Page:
Allow ample recovery time for sports-related injuries
By: Jessica Woodward, M.D.
Head injuries sustained while playing sports are, unfortunately, not a new phenomenon. Our response to these injuries has changed over the years, however. Two or three decades ago, standard procedure was to put someone back into the game as soon as he or she felt physically able to play. That’s no longer the case. As our knowledge about head injury has increased, we know brain trauma can be cumulative, and once injured, the brain becomes more susceptible to further, more serious, injury.
A blow or jolt to the head can cause the brain to move inside the skull. This, in turn, causes injury to the brain tissue and is normally called a concussion or closed head injury.
According to the Center for Disease Control, an estimated 300,000 sports-related traumatic brain injuries, most of which can be classified as concussions, occur in the United States each year.
When sustaining a concussion, some people lose consciousness, but this is not always the case. You can sustain a brain injury without ever losing consciousness. The brain is very complex and each head injury is unique.
In addition to loss of consciousness, typical symptoms of a concussion can include: memory loss of events right before or right after the injury, confusion, slurred speech, lack of concentration, lightheadedness, blurred vision, ear ringing, inability to stand or walk, nausea, vomiting, coordination and balance problems. It’s important to remember, however, that each person and each brain injury is unique. Someone may have many of these symptoms, or hardly any.
In general, all brain injuries should be taken seriously. If you suspect you might have a concussion, you should see a physician and follow his or her treatment instructions carefully. Symptoms can last for days, weeks or even longer. Recovery time varies from person to person. Factors impacting recovery include: the severity of the injury, part of the brain that was injured, age and other health factors.
Current sports recommendations for young athletes (under age 18) state that persons who sustain a concussion should not return to playing on the day the injury occurred. There are a number of reasons for this recommendation.
First, healing takes time. The longer you give the brain to heal, the more likely it will be able to fully recover from the injury.
Second, once injured, the brain becomes more likely to be re-injured. A second, or third injury is often more serious than the first. In fact, according to the CDC, once a person suffers from a concussion they are as much as four times more likely to sustain a second concussion. In addition, after several concussions, it takes less of a blow to cause injury and each injury requires more recovery time.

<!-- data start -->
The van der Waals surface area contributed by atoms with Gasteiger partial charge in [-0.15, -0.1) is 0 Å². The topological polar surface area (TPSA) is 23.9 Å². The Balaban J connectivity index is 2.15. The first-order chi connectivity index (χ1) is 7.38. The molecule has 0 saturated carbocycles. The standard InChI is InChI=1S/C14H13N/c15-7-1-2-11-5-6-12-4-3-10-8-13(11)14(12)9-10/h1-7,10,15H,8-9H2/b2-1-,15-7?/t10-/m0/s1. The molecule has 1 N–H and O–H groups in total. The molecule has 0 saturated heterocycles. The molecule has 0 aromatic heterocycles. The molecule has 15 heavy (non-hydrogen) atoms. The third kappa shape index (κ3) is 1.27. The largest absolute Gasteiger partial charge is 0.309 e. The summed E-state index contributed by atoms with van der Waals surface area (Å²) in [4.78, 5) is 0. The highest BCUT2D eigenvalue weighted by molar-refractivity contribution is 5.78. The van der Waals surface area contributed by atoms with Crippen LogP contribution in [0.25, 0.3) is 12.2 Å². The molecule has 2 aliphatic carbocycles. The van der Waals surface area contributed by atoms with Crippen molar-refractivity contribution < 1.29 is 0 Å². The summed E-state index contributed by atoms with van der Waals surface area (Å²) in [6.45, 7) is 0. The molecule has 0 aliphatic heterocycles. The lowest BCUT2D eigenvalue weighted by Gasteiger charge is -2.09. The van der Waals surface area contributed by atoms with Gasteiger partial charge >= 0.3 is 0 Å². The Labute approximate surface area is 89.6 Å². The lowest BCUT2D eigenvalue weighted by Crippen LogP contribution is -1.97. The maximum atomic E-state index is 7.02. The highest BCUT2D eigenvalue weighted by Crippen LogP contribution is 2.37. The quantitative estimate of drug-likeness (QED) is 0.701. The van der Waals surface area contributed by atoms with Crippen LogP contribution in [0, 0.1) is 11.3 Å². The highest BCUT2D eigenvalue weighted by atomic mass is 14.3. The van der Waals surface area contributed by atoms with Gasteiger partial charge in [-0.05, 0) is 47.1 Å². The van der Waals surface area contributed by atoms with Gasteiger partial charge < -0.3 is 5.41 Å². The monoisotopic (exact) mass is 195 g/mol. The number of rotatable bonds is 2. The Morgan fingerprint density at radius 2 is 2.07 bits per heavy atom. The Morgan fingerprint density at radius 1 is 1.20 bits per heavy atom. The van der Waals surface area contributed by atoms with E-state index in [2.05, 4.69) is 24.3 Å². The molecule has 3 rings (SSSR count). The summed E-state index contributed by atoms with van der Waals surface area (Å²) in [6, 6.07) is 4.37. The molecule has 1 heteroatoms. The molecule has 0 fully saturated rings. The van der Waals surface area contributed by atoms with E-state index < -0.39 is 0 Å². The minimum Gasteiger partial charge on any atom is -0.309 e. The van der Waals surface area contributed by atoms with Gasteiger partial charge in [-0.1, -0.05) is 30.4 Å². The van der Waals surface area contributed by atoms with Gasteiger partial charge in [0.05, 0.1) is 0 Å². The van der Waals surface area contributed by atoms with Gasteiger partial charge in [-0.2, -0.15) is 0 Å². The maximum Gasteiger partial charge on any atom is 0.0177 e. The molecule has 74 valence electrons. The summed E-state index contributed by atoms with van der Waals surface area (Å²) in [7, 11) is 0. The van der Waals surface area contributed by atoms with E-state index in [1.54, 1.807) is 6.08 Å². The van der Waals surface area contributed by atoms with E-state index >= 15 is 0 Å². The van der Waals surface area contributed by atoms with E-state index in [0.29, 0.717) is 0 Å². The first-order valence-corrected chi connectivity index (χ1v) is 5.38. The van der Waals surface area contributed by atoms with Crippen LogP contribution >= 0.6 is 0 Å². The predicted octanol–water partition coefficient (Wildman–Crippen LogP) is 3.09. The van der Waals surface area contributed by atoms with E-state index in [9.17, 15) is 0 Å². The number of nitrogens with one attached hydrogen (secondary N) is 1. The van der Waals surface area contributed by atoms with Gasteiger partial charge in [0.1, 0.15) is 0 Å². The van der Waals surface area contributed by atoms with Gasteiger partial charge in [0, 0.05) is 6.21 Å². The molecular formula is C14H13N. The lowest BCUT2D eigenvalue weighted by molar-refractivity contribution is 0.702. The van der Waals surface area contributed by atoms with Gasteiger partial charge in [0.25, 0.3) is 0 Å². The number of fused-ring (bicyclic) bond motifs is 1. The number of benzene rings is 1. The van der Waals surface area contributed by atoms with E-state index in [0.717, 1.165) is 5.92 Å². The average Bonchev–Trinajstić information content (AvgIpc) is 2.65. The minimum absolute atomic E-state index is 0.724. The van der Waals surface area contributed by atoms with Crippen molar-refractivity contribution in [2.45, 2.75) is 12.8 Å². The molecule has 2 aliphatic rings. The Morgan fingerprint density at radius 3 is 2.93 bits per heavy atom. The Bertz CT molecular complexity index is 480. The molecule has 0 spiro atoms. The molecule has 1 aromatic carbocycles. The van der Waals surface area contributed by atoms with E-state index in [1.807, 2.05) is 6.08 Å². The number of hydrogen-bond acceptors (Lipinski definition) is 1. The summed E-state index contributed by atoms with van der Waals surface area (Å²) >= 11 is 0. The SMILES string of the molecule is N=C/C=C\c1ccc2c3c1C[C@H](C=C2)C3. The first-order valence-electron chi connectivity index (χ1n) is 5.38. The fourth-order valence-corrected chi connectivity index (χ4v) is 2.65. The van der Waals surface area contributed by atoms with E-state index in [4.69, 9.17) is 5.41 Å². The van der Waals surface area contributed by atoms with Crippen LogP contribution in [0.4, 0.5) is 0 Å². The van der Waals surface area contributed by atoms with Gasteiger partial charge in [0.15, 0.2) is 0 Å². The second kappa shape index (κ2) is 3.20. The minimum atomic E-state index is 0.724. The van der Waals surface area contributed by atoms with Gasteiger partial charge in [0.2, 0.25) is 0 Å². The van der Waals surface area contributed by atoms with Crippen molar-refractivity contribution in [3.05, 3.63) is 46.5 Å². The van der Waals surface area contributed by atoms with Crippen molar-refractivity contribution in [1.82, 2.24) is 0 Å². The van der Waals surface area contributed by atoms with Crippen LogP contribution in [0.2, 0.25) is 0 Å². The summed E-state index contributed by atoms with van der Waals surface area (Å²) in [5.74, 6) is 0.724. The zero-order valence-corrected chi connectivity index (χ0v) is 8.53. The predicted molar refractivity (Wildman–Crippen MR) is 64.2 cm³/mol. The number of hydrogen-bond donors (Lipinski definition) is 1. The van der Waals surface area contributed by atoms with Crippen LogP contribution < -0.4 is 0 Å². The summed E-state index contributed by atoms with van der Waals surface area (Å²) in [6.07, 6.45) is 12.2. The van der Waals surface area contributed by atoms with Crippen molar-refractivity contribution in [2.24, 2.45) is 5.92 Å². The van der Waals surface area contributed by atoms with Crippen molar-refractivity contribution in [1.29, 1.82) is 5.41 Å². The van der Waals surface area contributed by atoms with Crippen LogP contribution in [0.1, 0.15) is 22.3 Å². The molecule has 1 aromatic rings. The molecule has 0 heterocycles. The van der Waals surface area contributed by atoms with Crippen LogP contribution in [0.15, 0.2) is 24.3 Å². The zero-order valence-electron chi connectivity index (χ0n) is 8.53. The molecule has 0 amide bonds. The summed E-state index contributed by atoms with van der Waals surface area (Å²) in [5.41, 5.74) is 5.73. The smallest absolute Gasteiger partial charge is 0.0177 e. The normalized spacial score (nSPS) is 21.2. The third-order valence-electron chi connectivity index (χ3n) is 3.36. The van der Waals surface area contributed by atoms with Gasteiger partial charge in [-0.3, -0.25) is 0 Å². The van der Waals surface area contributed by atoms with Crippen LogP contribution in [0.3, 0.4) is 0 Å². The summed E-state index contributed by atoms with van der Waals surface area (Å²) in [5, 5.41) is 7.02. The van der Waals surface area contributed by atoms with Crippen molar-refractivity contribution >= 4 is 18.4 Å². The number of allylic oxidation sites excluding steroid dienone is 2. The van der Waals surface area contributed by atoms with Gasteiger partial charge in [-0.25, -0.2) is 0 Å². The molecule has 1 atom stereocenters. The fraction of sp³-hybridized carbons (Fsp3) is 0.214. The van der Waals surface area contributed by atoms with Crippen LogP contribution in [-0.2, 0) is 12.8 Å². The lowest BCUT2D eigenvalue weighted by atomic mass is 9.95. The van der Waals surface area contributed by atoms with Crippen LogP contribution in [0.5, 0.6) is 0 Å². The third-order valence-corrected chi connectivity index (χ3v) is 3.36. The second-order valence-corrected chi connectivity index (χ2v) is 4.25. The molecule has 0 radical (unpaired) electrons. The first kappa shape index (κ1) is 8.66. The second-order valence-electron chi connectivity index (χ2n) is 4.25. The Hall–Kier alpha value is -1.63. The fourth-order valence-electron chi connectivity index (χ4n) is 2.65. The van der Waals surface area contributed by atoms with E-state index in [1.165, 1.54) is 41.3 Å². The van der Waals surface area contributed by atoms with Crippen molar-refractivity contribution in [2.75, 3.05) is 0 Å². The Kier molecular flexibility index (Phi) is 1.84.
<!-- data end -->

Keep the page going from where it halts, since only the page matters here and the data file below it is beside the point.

Finally, repetitive head injuries can result in what is known as second impact syndrome. Second impact syndrome can occur when a person sustains a second head injury before the symptoms from a prior injury have resolved. The second injury causes cerebral edema and herniation, leading to collapse and death within minutes. While rare, second impact syndrome can have devastating effects.
Brain damage caused by concussions may result in strokes, paralysis, headaches or reduced concentration and mental clarity. A 2009 study commissioned by the National Football League reported that Alzheimer's disease or other similar memory-related diseases appear in the league's former players at 19 times the normal rate for men ages 30 through 49.
No one wants to miss a big game because of a concussion, but consider the alternative. Once injured, the brain is more likely to be re-injured and, most often, a second injury is more serious – with a longer recovery time – than the first. We also know that brain injury can be cumulative and the severity of the trauma increases with each injury. The real way to help your team – and yourself – is by making healthy and smart decisions that enable you to fully recover after a head injury so that you decrease your risk of re-injury or more serious problems. The big game may seem important right now, but in the long run, protecting your brain from further injury is the smart way to play.
Dr. Woodward is a board certified family practice physician at Raiter Clinic.